Photography as a tool of Alienation: Aura
Germen, Murat (2010) Photography as a tool of Alienation: Aura. In: EVA London 2010, London
Official URL: http://www.bcs.org/server.php?show=conWebDoc.36082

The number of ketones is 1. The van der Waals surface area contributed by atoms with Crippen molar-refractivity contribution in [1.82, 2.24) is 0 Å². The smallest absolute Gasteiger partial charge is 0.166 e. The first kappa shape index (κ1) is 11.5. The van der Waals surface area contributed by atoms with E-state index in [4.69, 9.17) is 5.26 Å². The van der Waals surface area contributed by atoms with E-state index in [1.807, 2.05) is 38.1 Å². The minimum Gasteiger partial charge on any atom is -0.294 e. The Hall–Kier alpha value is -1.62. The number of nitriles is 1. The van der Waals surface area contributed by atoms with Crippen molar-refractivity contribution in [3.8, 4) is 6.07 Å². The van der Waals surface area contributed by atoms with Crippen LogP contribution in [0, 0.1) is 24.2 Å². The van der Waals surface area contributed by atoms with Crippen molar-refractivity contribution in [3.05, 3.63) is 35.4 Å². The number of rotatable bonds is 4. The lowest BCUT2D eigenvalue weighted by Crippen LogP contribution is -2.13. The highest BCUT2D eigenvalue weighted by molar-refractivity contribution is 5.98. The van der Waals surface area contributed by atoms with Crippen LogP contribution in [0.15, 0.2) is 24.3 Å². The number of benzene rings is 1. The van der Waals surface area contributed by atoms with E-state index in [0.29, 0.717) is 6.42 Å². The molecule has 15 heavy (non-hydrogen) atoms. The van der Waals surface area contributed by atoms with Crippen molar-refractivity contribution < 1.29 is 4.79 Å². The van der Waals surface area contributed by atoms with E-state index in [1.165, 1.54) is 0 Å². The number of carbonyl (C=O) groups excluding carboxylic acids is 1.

Regular photographical imaging record volumetric planes with smooth surfaces. The reason is the camera’s deficiency in perceiving and documenting the visual richness of “persuasive” details in life. HDR imaging methods used in creating this artwork series titled “Aura” helped making invisible organism-like textures emerge and point to the notions of decay and symbiosis. One of the main objectives in this series of artworks is to facilitate the emergence of the experiential visual complexity between the animate and inanimate, that is otherwise not possible to record. The latent aura of textural presences around us is not always noticeable easily since we tend to consume things too fast. With the rich textures achieved after high-dynamic-range-imaging (HDRI) procedures, a new symbiotic painterly visual relationship between biological (humans) and non-biological (space) was intended. In addition, the paper will focus on photography rather as a tool of personal world making, instead of photography as witnessing. During the process of unfolding this practice; notions of superimposition, palimpsest, painting vs. photography, truth, photography as an apparatus to provoke de-familiarization will be covered. The final aim is to confirm photography as a visual language that enriches and transforms human perception.
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